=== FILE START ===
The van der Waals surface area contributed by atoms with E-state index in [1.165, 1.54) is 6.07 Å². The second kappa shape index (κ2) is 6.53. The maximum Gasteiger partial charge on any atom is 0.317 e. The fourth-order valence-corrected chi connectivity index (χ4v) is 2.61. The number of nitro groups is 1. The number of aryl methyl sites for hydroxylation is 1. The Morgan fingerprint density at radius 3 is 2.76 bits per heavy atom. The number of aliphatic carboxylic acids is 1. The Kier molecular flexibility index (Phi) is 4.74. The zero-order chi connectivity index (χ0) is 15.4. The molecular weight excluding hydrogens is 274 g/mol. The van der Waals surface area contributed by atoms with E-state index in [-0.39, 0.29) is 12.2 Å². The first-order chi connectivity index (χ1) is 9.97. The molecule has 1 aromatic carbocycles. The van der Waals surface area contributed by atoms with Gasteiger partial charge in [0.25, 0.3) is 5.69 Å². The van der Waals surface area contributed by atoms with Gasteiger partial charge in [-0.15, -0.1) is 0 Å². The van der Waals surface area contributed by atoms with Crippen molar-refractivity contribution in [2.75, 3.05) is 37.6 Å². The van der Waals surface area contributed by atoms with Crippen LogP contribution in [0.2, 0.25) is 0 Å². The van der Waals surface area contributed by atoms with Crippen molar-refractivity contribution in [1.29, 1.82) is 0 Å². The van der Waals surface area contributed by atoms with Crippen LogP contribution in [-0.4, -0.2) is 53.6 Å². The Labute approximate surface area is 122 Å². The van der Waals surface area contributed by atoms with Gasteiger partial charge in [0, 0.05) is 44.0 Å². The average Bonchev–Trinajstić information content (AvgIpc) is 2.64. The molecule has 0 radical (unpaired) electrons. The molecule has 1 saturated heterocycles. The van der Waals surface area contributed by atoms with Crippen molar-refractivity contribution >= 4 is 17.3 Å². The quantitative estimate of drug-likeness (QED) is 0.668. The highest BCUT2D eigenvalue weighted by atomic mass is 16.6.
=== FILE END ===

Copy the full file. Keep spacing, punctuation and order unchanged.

The van der Waals surface area contributed by atoms with E-state index in [1.165, 1.54) is 6.07 Å². The second kappa shape index (κ2) is 6.53. The maximum Gasteiger partial charge on any atom is 0.317 e. The fourth-order valence-corrected chi connectivity index (χ4v) is 2.61. The number of nitro groups is 1. The number of aryl methyl sites for hydroxylation is 1. The Morgan fingerprint density at radius 3 is 2.76 bits per heavy atom. The number of aliphatic carboxylic acids is 1. The Kier molecular flexibility index (Phi) is 4.74. The zero-order chi connectivity index (χ0) is 15.4. The molecular weight excluding hydrogens is 274 g/mol. The van der Waals surface area contributed by atoms with E-state index in [-0.39, 0.29) is 12.2 Å². The first-order chi connectivity index (χ1) is 9.97. The molecule has 1 aromatic carbocycles. The van der Waals surface area contributed by atoms with Gasteiger partial charge in [0.25, 0.3) is 5.69 Å². The van der Waals surface area contributed by atoms with Gasteiger partial charge in [-0.15, -0.1) is 0 Å². The van der Waals surface area contributed by atoms with Crippen molar-refractivity contribution in [2.75, 3.05) is 37.6 Å². The van der Waals surface area contributed by atoms with Crippen LogP contribution in [0.2, 0.25) is 0 Å². The van der Waals surface area contributed by atoms with Crippen molar-refractivity contribution in [1.29, 1.82) is 0 Å². The van der Waals surface area contributed by atoms with Crippen LogP contribution in [-0.4, -0.2) is 53.6 Å². The Labute approximate surface area is 122 Å². The van der Waals surface area contributed by atoms with Gasteiger partial charge in [0, 0.05) is 44.0 Å². The average Bonchev–Trinajstić information content (AvgIpc) is 2.64. The molecule has 0 radical (unpaired) electrons. The molecule has 1 saturated heterocycles. The van der Waals surface area contributed by atoms with Crippen molar-refractivity contribution >= 4 is 17.3 Å². The quantitative estimate of drug-likeness (QED) is 0.668. The highest BCUT2D eigenvalue weighted by atomic mass is 16.6.